And only a team like the Florida Marlins could make it seem so cruel.
Given one final chance to beat the demons of their past and the Marlins, the Cubs couldn't get it done. Kerry Wood failed to hold an early lead and Wrigley Field fell silent as Florida capped its stunning NLCS comeback with a 9-6 win in Game 7 Wednesday night.
"The Cubs were America's favorite. I think we're the darlings of the baseball world now," Marlins manager Jack McKeon said.
Destiny? Fate? The fan in Game 6? Whatever. The Cubs were unable to end their long, strange drought because MVP Ivan Rodriguez, Miguel Cabrera and these remarkably resilient Marlins won their third straight game to clinch the National League pennant.
"Nobody expected us to be in the World Series," Rodriguez said.
The wild-card Marlins will head off to face Boston or the New York Yankees, who play a decisive Game 7 of their own Thursday night, in Game 1 of the World Series on Saturday night.
Even more stinging for Cubs' fans is that this marks Florida's second Series trip in only 11 years of existence. Chicago has been absent since 1945, prompting the team's sad little motto of "Wait 'Til Next Year."
"I felt I let the team down, the organization down and the city of Chicago down," Wood said. "I choked."
Cubs manager Dusty Baker was not nearly as harsh.
"We didn't lose the pennant, the Marlins won it," he said. "We were close and the Marlins took it from us, it's as simple as that."
Baker's 4-year-old son Darren added a final word when his dad was done talking.
"The Cubs will win next year," he said.
Home teams had won 12 of the last 13 times a postseason series went to Game 7. But the Marlins became just the sixth team to ever overcome a 3-1 deficit in a best-of-seven series.
"We shocked the world! We shocked the world!" Marlins leadoff man Juan Pierre said.
Even after being shut out in Game 5 by Josh Beckett, Sammy Sosa and the Cubs were in excellent position as they returned home. But aces Mark Prior and Wood lost on back-to-back days for the first time this season and suddenly a sure thing had turned sour.
"Those are two tough guys to beat, I'll tell you what," Beckett said. "We got a break. Things work out for a reason, I guess."
As CBS News Correspondent Cynthia Bowers reports, all night, the crowd in and outside Wrigley Field tried desperately to rally their team, but like many times in the past, the Cubs came undone in bizarre fashion.
The sellout crowd of 39,574, minus the infamous Steve Bartman — the fan who deflected a foul ball during the Marlins' eighth-inning rally in Game 6, he was at home with a police guard — had the old ballpark shaking as Wood and Moises Alou homered for a 5-3 lead.
But Wood could only flip his glove into the stands when the Marlins rallied. They scored three runs in the fifth, Luis Castillo hit an RBI single in the sixth and Gonzalez added insurance with a two-run double in the seventh.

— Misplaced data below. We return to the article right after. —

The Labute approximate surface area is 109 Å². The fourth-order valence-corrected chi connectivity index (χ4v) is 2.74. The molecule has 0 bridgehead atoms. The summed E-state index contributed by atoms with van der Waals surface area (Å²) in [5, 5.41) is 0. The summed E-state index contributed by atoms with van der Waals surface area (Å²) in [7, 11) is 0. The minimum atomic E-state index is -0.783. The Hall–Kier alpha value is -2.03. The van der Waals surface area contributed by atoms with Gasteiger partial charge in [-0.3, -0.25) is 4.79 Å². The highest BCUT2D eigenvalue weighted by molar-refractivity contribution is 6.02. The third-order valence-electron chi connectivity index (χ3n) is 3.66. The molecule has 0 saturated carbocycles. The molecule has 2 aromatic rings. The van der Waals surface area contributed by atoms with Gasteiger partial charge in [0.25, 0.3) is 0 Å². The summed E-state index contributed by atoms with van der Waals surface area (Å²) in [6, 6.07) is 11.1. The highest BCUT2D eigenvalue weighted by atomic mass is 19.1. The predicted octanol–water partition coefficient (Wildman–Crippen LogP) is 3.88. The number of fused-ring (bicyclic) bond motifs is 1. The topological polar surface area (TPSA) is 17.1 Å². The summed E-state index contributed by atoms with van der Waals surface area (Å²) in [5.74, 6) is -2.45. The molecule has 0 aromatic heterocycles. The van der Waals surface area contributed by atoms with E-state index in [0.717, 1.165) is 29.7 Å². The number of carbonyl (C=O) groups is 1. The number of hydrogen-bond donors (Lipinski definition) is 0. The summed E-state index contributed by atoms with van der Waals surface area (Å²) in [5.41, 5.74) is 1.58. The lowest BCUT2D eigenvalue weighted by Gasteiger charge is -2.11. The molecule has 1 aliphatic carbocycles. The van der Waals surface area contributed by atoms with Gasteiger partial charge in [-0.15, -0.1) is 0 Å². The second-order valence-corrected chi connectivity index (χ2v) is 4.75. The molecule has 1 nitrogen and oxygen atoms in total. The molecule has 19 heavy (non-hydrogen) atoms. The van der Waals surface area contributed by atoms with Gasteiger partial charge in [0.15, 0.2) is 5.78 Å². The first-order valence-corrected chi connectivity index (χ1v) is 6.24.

Brad Penny won with an inning of scoreless relief for Mark Redman.
Beckett came out of the bullpen and pitched four innings of one-hit ball on two days' rest, allowing only a homer by pinch-hitter Troy O'Leary. Ugueth Urbina worked the ninth for a save.
Florida has never lost a postseason series in its young history, going 5-0. That includes a thrilling Game 7 victory in 11 innings over Cleveland for the 1997 title.
At 72, McKeon is the oldest manager to reach the World Series. That seemed farfetched when the Marlins were 19-29 back in late May, but McKeon, who had replaced the fired Jeff Torborg earlier in the month, somehow steered them this far.
"I told them the first meeting that if they worked hard, they'd be playing in October," he said.
Cabrera and Rodriguez once again played starring roles for Florida. Cabrera, a 20-year-old rookie, hit his third homer of the series and drove in four runs while Rodriguez singled home a run that gave him an NLCS-record 10 RBIs.
Down 5-3 in the fifth, Rodriguez doubled home a run and Cabrera tied it with an RBI grounder. Derrek Lee, whose double keyed the eight-run rally in Game 6, followed with a single that put Florida ahead 6-5.
The Cubs had been hoping this would be the year they got a chance to win their first Series championship since 1908.
Instead, add this failure to all of their previous disappointments. That includes wasting a 2-0 lead over San Diego in the best-of-five NLCS, blowing a late lead in the 1969 NL race and losing Game 7 of the 1945 World Series at Wrigley Field to Detroit.
Baker was trying to become the first manager in history to lead two different teams to the World Series in consecutive years. Rather, he fell short, just as he did last year when his San Francisco Giants lost the last two games of the World Series at Anaheim.
"Was it disappointing? Yes, it's disappointing," Baker said. "We weren't underestimating them at all."
Pierre led off the game with a triple that one-hopped off the right-field wall, and Sosa slipped and fell chasing it.
Rodriguez walked and Cabrera launched a drive way back into the left-center field bleachers. Rodriguez put his arm in the air as he circled the bases while a fan threw back the souvenir.
Eric Karros singled to start the Chicago second, Alex Gonzalez doubled and Damian Miller had an RBI groundout.
Wood put a charge into a 3-2 pitch, sending a shot into the left-center bleachers. He never even looked at the ball, dropping his head as he began his tying trot.
Wood, with six career homers in the regular season, kept up his recent production at the plate. He had five RBIs this postseason — more than AL All-Star hitters Jason Giambi and Nomar Garciaparra combined.
Alou put Chicago ahead 5-3 with a two-run homer onto Waveland Avenue in the third. He also made a couple of neat catches, once flipping the ball into the seats — right near the spot that caused so much trouble a day earlier — after a diving grab that ended the fourth.